[10] Antonio O, Fabio De G, Sara P, Vincenzo L, Arnaldo C. Delayed rupture of thoracic aorta aneurysm following a kick to the abdomen. Legal Medicine 11 (2009) 87-90

[11] Sohtaro M, Yukihito Y, Masaki H, Masayuki N, Masatoshi O, Masato F. A case of aortic dissection caused by blunt chest trauma. Forensic Science International 132 (2003) 5-8

[12] Parmley LE, Mattingly TW, Manion WC, Jahnke EJ Jr. nonpenetrating traumatic injury of the aorta. Circulation 1958; 17: 1086-1101

[13] A. W. Khir, K. H. Parker. Wave Intensity in the ascending aorta: effects of arterial occlusion. Journal of Biomechanics 38 (2005) 647-655

[14] S. Sevitt, the mechanism of traumatic rupture of the thoracic aorta, Br. J. Surg., 64, 166-173, 1977.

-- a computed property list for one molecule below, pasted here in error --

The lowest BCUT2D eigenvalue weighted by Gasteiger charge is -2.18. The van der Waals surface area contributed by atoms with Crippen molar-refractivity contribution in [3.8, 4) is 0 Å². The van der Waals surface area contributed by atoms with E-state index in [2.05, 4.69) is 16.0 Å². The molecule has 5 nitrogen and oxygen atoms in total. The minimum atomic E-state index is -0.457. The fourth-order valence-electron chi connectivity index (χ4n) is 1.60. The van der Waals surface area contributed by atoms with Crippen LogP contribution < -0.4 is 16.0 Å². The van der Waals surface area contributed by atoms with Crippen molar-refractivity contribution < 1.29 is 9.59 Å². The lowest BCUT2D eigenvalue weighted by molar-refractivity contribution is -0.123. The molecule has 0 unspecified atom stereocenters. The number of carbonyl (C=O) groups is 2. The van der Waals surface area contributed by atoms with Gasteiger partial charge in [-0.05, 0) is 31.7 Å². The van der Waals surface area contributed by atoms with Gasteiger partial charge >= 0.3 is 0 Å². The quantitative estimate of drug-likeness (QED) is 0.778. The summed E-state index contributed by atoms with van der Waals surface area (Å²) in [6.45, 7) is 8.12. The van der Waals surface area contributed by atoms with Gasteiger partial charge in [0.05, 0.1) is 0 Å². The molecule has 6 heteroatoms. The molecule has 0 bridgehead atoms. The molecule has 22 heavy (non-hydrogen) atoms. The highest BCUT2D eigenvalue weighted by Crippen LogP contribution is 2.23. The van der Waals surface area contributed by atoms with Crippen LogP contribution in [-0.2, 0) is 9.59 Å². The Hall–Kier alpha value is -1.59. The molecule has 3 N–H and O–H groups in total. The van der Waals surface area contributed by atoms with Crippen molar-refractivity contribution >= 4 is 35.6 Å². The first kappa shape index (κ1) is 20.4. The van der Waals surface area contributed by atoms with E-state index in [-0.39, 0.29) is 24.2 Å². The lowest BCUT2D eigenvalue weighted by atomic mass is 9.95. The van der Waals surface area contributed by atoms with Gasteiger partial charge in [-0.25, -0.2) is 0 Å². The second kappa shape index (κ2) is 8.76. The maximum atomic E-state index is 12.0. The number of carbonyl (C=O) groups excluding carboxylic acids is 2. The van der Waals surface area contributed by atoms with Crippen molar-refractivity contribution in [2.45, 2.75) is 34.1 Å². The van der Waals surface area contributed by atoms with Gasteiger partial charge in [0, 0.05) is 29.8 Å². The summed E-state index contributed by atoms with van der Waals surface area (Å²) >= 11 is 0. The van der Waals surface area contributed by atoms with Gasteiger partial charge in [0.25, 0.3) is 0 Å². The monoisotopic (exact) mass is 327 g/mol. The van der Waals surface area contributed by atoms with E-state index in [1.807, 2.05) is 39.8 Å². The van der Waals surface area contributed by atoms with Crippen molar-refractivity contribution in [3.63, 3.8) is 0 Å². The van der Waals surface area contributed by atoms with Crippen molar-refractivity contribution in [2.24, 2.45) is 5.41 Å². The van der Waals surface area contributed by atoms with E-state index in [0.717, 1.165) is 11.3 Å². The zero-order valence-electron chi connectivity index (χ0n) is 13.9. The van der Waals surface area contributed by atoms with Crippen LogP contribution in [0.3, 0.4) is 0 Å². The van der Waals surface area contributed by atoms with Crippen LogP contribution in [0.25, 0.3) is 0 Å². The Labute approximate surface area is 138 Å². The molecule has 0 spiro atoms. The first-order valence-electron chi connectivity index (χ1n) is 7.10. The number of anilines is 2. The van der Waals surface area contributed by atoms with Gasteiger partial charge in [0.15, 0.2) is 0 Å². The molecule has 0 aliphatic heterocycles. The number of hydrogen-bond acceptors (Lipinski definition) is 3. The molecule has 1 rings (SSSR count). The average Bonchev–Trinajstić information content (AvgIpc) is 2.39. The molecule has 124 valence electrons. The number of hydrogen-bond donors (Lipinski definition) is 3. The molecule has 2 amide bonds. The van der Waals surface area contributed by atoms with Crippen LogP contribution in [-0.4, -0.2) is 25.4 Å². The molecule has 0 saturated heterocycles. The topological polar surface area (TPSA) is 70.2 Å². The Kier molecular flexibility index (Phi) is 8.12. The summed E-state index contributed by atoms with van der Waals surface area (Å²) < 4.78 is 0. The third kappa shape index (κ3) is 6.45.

[15] Crass JR, Cohen AM, Motta AO, Tomashefski JF, Wiesen EJ. A proposed new mechanism of traumatic aortic rupture: the osseous pinch. Radiology 1990; 176:645-649.

[16] viano, D. C., King, A. I. “ Biomechanics of chest and abdomen impact.” The Biomechanics Engineering Handbook: second Edition.

[17] Richard P, Nicholas P, Richard H, Sharul H, Mark F, David R, Donal M. Regional wall mechanics and blunt traumatic rupture at the isthmus. Eur J of cardio surg 34 (2008) 616-622



[18] john D. Creasy, Caroline Chiles, Williams D. Routh, Raymond B. Dyer. Overview of traumatic injury of the thoracic aorta. radioGraphics 1997; 17:27-45